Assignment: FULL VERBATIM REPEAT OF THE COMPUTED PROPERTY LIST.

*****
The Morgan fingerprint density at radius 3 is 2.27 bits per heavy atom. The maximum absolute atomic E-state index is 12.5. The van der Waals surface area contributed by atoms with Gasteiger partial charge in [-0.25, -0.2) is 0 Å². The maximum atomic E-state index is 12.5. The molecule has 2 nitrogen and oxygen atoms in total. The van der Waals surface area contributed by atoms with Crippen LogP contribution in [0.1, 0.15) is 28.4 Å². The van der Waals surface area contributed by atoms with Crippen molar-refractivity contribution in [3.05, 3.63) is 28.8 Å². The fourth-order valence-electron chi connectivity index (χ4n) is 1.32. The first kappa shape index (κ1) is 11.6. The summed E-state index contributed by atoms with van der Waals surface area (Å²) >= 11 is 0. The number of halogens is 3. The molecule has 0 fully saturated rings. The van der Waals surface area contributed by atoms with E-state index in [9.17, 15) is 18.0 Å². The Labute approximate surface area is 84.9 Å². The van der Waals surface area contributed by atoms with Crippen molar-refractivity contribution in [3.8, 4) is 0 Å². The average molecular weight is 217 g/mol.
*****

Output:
The Morgan fingerprint density at radius 3 is 2.27 bits per heavy atom. The maximum absolute atomic E-state index is 12.5. The van der Waals surface area contributed by atoms with Gasteiger partial charge in [-0.25, -0.2) is 0 Å². The maximum atomic E-state index is 12.5. The molecule has 2 nitrogen and oxygen atoms in total. The van der Waals surface area contributed by atoms with Crippen LogP contribution in [0.1, 0.15) is 28.4 Å². The van der Waals surface area contributed by atoms with Crippen molar-refractivity contribution in [3.05, 3.63) is 28.8 Å². The fourth-order valence-electron chi connectivity index (χ4n) is 1.32. The first kappa shape index (κ1) is 11.6. The summed E-state index contributed by atoms with van der Waals surface area (Å²) >= 11 is 0. The number of halogens is 3. The molecule has 0 fully saturated rings. The van der Waals surface area contributed by atoms with E-state index in [9.17, 15) is 18.0 Å². The Labute approximate surface area is 84.9 Å². The van der Waals surface area contributed by atoms with Crippen molar-refractivity contribution in [3.8, 4) is 0 Å². The average molecular weight is 217 g/mol.